And leave it to cook for an hour
And leave it to cook for an hour

With an hour to kill I decided to complement my American collard greens with American cornbread and a quick look on the great big internet found me a recipe with things that I actually had in the cupboard.  All except the key ingredient – cornmeal.  This isn’t something found as a staple in my kitchen.  I did have some polenta lurking in the back of the cupboard from some other experimental cuisine journey.  So I figured close enough and it formed the basis of my jalapeno cornbread.  It seemed to work well enough.  Well I think so – I’ve never made it before.

Not bad for a first attempt at cornbread
Not bad for a first attempt at cornbread – made with polenta!

To complete the meal I had a humble beef casserole that I had prepared earlier and been slow cooking for several hours, and some carrots and leeks pulled fresh from the garden.  We are on a mission to eat as many veggies as we can, because not only do I need the garden beds for new crops, but I also need the freezer space.  Forget 5+ a day, I’m upping it to 10+, maybe 15 at a push if necessary.  In earlier winter I am more cautious – it has to last all winter.  By the end of winter I realise “all winter” isn’t that long and we need to eat up!

Southern Hot Pepper Vinegar
A spicy addition I had prepared earlier – much earlier!

And then it all comes together in a well-rounded nutritious meal, with the final flourish of a splash of Southern Hot Pepper Vinegar that I prepared months in advance as the recipe assured me it complimented the collard greens, and of course it did nicely.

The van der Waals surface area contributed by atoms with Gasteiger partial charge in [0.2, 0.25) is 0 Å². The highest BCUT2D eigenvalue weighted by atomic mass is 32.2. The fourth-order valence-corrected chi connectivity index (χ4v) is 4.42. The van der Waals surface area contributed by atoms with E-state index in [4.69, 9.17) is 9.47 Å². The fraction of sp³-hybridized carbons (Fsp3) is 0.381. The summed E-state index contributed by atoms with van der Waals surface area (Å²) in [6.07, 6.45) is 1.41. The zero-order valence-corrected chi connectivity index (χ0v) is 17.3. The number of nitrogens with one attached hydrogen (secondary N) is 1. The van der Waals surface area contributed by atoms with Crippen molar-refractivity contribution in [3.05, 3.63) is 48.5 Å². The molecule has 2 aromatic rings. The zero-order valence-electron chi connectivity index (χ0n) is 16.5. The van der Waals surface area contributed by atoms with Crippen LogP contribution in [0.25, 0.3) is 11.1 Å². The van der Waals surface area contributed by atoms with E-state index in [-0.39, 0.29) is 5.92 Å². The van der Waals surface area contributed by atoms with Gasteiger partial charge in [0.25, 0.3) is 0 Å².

Dinner's ready Yummo!
Dinner’s ready Yummo!

I proudly served it up to my family with a Di-dah, and they did what I did the first time and were a little sceptical.  I can say there were no collard greens left in the pot at the end of the meal and they were mostly gobbled up.  However the Joeyosaurus just looked at me and shook his head – well you can’t please everyone. I was transported back to that cold day in Atlanta where I was hanging with my friends sharing a meal.  Happy days.

Come again soon – maybe it will stop raining soon.

Sarah the Gardener  : o )

19 thoughts on “Not something you see every day – not round this neck of the woods.

  1. If you have more collards coming, you can use it for pesto. I’d suggest letting the goats have the stems if you do. It would require garlic and finding a local nut. Looking up a collard pecan pesto recipe will get the guidelines.

    1. Thanks so much to that advice. When you grow something new it is also nice to find new ways to eat them too. I’ll have to look that up it sounds delish!
      Cheers Sarah : o )

  2. Welcome back Sarah, you’ve been missed around here I must say. Your dinner looks perfect to me. So, this Canadian transplanted Southerner from Florida is proud of you. Take care from Laura ~

    1. Thanks Laura. As much as it is nice to not have to cook and clean for two weeks, it is nice to be able to potter about in your own kitchen. It is good to be home. Cheers Sarah : o )

  3. Mmm…collards. I like to chop and saute bacon, then dice and add sweet potatoes and collards, and when they’re soft pour over some scrambled eggs. It doesn’t take an hour and has bacon!

    1. Thanks so much for this idea. I shall definitely have to try it. I love sweet potato too and the chickens have started laying again so we can use fresh eggs.
      Cheers Sarah : o )

      1. We mix it up with just about anything starchy (carrots or beets instead of sweet potatoes) and anything else leafy (chard or spinach or kale or sweet potato leaves.) I’ve yet to find a combo that didn’t really work. Even summer squash can be delicious.

  4. Being from the south, this was almost as good reading it as eating it. Took me back to my home…grew up eating all these things and LOVE them!!! Thank you for sharing this so much.

Leave a Reply